Let’s get real, shall we?? There are several problems with this story that bother me as a philosopher with a sense of humor. To begin with, it is borderline crazy. It is not clear what the pictures taken from outer space as shown on the internet reveal, if anything. Given the level of technical expertise these days it is quite possible that the images that accompany the story (on a very strange web site called “Polyton Civilization Site) are manufactured in-house — someone’s house. Or they are photo-shopped! They really don’t show much of anything except a white ring in the sky above Australia.

But we need to beware the budding paranoia here: who, exactly, is “the government”? I begin to suspect that the word has multiple meanings for people and stands, generally, for “the enemy.” I engaged in an exchange of comments with an anonymous person on the internet recently about the lack of adequate salaries for teachers and the correspondent (who never gave his or her name) kept insisting that the “government” was in control of the education system because “they” wanted people they could control. This is absurd on its face, because no government that I know of is closely tied in with any educational policy I am familiar with. The policies that are set in each state differ and they are determined by agencies that are, in many cases, elected by the voters in those states — not appointed or under the thumb of any state government I am familiar with.

Now don’t get me wrong. I am not writing to defend Boards of Education. I think they are a big part of the problem with education in this country. But it’s not because “the government” wants to control our kids and turn them into robots — though they may, in fact!  It’s because these people are too far from what is going on in the classroom to know what needs to be done. I am a big fan of local autonomy and if I were Commissar of Culture I would eliminate all Boards of Education and all outside agencies and turn the running of the local schools over to parents, local School Boards, and teachers. I would reduce the number of administrators by 75% in a New York minute. That would save a bundle, and I would transfer their salaries to the teachers who do the real work.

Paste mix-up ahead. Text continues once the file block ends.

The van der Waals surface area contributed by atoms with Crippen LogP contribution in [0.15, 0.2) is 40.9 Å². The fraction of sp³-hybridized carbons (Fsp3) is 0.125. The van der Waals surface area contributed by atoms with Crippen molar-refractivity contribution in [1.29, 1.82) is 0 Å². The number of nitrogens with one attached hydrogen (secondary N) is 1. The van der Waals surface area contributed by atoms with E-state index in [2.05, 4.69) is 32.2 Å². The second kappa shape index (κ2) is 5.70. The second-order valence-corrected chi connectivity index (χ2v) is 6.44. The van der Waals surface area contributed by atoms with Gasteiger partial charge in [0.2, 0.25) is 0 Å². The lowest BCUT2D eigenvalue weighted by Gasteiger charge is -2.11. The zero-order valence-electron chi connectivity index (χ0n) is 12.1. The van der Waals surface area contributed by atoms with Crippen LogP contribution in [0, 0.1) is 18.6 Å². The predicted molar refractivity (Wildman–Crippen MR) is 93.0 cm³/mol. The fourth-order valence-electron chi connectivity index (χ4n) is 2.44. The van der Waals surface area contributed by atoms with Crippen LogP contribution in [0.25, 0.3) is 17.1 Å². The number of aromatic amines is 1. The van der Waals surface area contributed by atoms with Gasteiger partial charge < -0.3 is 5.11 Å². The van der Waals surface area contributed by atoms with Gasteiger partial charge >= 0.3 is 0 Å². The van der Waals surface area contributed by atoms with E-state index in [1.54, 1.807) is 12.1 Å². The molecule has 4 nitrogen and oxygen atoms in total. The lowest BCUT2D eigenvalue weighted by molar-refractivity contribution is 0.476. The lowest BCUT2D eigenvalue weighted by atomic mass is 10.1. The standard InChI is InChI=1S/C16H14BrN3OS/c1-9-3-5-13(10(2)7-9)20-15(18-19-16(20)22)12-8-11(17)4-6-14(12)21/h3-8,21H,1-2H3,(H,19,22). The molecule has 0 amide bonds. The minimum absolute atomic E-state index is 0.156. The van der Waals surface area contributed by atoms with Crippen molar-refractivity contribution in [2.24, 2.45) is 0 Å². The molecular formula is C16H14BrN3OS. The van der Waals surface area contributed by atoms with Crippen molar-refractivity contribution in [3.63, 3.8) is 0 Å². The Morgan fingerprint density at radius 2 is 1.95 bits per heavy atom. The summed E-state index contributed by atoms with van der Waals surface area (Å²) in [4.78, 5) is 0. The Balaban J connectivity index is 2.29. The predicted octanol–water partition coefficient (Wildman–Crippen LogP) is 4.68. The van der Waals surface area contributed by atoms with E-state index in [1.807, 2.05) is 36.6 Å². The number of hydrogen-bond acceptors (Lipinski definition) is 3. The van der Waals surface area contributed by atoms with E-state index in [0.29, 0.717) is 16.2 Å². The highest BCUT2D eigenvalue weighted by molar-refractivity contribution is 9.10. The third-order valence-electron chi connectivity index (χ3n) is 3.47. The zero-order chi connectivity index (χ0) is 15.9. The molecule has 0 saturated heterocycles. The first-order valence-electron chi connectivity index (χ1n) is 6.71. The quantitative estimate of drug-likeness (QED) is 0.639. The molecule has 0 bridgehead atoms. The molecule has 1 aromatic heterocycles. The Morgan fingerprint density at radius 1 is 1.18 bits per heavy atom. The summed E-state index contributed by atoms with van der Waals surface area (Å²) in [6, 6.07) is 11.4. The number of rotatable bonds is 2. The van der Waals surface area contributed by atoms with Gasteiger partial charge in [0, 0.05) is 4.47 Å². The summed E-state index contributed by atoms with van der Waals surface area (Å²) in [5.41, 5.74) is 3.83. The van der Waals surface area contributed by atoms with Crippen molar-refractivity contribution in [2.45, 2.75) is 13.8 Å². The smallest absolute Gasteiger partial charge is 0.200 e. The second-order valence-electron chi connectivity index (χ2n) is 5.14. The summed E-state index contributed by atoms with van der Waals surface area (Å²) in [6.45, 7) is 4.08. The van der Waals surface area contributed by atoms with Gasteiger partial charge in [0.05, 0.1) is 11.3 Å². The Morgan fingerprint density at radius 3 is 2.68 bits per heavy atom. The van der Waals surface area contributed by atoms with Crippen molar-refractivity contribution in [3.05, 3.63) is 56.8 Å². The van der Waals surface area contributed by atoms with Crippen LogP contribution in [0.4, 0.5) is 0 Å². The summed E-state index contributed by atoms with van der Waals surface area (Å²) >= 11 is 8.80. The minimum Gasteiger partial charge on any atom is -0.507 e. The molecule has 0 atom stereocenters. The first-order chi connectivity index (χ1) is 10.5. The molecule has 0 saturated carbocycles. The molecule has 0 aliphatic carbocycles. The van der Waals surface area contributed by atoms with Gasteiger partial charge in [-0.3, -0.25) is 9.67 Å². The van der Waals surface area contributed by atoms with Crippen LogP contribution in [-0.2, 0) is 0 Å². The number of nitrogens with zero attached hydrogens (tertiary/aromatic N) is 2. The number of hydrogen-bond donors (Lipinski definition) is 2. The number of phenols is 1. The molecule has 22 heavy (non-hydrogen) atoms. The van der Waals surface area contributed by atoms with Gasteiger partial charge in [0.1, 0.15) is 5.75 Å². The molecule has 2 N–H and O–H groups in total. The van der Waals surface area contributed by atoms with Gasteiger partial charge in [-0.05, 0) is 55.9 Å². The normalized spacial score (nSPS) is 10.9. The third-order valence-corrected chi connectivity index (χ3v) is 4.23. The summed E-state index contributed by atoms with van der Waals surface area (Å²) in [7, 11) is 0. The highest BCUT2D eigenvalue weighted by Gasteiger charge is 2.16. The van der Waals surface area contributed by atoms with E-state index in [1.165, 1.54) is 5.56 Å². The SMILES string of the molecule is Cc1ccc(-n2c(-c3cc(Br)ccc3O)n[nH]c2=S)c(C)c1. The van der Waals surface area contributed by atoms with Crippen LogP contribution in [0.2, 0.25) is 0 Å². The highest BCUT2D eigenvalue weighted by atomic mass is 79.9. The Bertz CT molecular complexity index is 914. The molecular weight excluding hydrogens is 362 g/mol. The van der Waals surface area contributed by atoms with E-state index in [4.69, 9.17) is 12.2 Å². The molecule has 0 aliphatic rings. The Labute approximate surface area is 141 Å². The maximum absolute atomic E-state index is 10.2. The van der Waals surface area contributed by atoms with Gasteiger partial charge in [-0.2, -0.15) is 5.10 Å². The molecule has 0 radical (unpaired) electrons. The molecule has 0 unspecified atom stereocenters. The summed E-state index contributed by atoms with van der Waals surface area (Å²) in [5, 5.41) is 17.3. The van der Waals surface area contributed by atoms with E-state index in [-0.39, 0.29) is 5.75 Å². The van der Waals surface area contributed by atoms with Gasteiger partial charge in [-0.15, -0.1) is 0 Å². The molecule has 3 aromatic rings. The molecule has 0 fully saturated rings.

But back to the crazies who think the “government” has created global warming for its own profit. Does this really deserve comment? Certainly not, except that people believe it is true because they read it on the Internet. Again, if I were Commissar of Culture, I would order everyone to disbelieve everything they read on the Internet — except my blogs, of course — and those of a couple of carefully chosen friends (like newsofthetimes and musingofanoldfart and a couple of others that are downright funny).

Sorry, folks, you’ve heard this before, but it all comes back to education. The fact that people believe what they read without the basic critical skills required to separate nonsense from plausible truth simply shows that they have not learned anything important in school. In a word, we are back to the fact that this nation spends the major portion of its tax money not on weather machines, but on weapons of war when real needs — such as education — go begging.